6. In a ball rolling game including score switches arranged to be actuated by balls, score registering and control means for conditioning the game for the playing of balls in groups and including a plurality of circuit control switches arranged to be actuated from a set condition variously by said score switches depending upon the score achieved in playing said group of balls,- means providing a runway for spent balls, tally switch means arranged for operation by spent balls in said runway, score registering means controlled by said tally switch means, master switch means connected normally to render said tally `switch means ineffective, together with master tally switch means arranged to be actuated by the first spent ball of a group after passing the other said tally switch means to operate said master switch means and condition said other tally switch means for effective operation by a subsequent spent ball of said group to actuate said registering means, together with means for resetting said circuit control switches and master switch and including tally reset switch means arranged to be operated by said subsequent spent ball after operating said other tally switch means as aforesaid to condition the game for the playing of another group of balls. i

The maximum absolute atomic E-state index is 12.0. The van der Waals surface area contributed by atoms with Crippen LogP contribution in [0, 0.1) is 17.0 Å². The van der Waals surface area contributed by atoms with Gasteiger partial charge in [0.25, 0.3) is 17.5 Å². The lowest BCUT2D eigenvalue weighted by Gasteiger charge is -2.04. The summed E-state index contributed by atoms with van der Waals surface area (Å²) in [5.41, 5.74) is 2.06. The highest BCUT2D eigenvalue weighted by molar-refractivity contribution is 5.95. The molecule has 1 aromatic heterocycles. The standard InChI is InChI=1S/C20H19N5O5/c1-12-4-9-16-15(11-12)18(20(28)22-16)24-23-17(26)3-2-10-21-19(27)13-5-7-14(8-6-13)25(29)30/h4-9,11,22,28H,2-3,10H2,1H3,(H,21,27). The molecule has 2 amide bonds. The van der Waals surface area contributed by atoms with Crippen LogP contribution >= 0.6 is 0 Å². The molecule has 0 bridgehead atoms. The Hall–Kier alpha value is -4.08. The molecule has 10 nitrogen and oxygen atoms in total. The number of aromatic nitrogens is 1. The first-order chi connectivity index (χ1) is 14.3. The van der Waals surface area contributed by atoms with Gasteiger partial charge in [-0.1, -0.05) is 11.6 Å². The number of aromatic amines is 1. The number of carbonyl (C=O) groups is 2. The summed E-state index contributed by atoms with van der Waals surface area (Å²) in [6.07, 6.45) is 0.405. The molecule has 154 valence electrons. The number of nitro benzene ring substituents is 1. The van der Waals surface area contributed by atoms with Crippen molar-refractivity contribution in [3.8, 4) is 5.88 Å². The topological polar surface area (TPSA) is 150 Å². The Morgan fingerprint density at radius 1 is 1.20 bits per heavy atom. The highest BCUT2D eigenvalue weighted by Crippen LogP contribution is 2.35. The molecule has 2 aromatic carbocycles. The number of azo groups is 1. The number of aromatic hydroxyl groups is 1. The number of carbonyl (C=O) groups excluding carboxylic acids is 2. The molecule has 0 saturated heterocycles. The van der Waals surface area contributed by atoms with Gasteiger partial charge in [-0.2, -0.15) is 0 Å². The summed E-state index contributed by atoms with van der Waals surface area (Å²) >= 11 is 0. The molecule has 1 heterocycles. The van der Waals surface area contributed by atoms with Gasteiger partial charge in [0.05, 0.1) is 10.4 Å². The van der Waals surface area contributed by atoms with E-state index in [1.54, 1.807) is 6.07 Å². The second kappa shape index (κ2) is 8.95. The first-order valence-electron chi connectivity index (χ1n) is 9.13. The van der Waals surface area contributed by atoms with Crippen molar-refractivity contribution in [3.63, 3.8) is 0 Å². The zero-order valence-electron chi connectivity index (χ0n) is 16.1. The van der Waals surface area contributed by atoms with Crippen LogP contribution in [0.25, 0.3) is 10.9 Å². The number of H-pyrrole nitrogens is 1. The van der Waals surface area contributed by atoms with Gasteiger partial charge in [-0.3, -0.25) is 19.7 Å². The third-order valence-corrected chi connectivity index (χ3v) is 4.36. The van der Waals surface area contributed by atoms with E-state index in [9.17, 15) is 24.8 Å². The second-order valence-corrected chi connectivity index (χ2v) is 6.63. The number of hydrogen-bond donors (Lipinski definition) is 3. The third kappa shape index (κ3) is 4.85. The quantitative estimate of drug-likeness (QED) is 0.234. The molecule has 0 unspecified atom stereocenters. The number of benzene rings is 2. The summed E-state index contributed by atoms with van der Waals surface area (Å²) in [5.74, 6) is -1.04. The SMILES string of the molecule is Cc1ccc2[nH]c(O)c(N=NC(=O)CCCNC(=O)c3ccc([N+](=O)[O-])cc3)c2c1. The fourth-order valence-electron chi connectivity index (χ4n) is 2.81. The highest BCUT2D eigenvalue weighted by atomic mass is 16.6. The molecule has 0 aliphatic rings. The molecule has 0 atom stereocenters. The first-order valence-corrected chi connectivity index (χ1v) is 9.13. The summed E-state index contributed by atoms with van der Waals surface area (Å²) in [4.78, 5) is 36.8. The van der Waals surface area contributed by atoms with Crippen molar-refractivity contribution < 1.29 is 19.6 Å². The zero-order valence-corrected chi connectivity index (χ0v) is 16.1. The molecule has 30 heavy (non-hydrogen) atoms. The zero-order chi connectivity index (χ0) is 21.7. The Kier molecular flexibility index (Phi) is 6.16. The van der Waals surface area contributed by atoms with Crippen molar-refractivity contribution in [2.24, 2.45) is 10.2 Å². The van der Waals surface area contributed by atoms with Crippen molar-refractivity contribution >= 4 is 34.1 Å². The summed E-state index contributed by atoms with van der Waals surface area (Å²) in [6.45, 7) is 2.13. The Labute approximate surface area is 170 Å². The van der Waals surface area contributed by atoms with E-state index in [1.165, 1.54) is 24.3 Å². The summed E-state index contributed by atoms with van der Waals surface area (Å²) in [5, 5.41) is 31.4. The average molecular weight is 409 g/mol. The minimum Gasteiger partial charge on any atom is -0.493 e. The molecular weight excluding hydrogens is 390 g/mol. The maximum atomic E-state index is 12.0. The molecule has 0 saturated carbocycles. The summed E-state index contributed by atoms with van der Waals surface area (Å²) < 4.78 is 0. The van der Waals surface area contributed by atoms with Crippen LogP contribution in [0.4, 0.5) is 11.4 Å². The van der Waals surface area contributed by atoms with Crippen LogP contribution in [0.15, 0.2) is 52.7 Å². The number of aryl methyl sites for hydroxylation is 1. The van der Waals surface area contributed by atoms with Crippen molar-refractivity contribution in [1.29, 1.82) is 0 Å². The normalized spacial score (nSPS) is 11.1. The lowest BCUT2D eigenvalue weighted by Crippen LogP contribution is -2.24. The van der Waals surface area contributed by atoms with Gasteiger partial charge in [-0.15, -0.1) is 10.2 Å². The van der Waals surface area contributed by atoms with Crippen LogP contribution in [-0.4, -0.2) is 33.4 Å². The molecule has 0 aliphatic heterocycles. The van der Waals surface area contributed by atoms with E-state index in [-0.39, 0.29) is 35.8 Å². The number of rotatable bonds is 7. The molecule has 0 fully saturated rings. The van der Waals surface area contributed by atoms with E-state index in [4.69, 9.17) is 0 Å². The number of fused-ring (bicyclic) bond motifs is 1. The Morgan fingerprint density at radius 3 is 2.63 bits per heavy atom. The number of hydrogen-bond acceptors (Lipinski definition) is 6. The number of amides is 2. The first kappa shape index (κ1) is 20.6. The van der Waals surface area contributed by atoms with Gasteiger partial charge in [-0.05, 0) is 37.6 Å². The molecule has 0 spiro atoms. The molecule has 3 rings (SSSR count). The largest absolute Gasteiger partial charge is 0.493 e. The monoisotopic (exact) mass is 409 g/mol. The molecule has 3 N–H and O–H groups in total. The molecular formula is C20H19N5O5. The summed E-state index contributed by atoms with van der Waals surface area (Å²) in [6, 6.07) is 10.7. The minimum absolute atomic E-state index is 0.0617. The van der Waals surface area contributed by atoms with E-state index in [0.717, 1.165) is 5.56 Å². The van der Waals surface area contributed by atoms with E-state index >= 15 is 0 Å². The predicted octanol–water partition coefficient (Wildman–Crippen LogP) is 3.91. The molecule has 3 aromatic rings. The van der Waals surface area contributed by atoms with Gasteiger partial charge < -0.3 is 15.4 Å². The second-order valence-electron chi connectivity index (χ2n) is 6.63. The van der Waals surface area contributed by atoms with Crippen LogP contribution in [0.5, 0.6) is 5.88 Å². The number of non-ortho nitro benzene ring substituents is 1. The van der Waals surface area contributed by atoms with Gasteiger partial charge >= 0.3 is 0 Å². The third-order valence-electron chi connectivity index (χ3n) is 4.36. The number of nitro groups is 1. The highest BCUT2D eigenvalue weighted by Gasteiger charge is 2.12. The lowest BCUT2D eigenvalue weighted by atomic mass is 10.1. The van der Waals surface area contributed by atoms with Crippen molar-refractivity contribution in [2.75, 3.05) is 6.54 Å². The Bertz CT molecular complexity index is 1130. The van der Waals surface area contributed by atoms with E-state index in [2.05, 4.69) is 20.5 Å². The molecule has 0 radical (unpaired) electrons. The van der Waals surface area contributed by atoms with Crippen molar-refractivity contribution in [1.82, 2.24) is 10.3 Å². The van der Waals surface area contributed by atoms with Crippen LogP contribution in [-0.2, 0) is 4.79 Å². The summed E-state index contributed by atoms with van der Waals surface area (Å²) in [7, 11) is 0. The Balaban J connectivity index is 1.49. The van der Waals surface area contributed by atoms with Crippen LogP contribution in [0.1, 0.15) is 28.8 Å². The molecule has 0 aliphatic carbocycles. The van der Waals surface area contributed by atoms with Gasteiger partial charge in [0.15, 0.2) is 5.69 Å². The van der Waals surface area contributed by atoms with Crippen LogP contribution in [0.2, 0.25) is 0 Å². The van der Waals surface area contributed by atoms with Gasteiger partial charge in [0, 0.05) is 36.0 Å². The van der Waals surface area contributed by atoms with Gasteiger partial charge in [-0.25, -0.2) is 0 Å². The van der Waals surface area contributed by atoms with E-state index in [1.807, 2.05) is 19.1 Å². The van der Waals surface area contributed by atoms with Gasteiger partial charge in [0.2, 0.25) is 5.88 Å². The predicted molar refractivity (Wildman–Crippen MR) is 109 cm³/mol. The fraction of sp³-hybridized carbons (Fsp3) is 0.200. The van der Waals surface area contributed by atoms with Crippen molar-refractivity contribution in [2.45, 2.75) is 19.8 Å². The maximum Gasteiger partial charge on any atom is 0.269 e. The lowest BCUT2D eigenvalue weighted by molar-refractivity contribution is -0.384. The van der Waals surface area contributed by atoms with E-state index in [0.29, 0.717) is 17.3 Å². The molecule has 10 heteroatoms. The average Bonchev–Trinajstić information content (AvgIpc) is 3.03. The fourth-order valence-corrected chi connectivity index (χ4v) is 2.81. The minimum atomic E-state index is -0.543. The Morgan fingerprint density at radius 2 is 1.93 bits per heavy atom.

'1. In a bowling game, a plurality of electric lights arranged to project spots of-llg'ht on an alley to simulate a set-up of tenpins, score switches each having an operating element disposed in certain of said spots to be engaged by a ball, circuit control switches normally set to close energizing circuits for said lights and cooperatively associated with said score switches to extinguish all lights when a certain score switch is operated, and to extinguish certain individualv lamps when other score switches are operated, a runway traversed by spent balls bowled at said spots, score registering means, and tally switches and operating means therefor situated in said runway to be operated by spent balls said tally switches being in circuit with said control switches andsaid score registering means whereby to condition certain of said tally switches to actuate said registering means.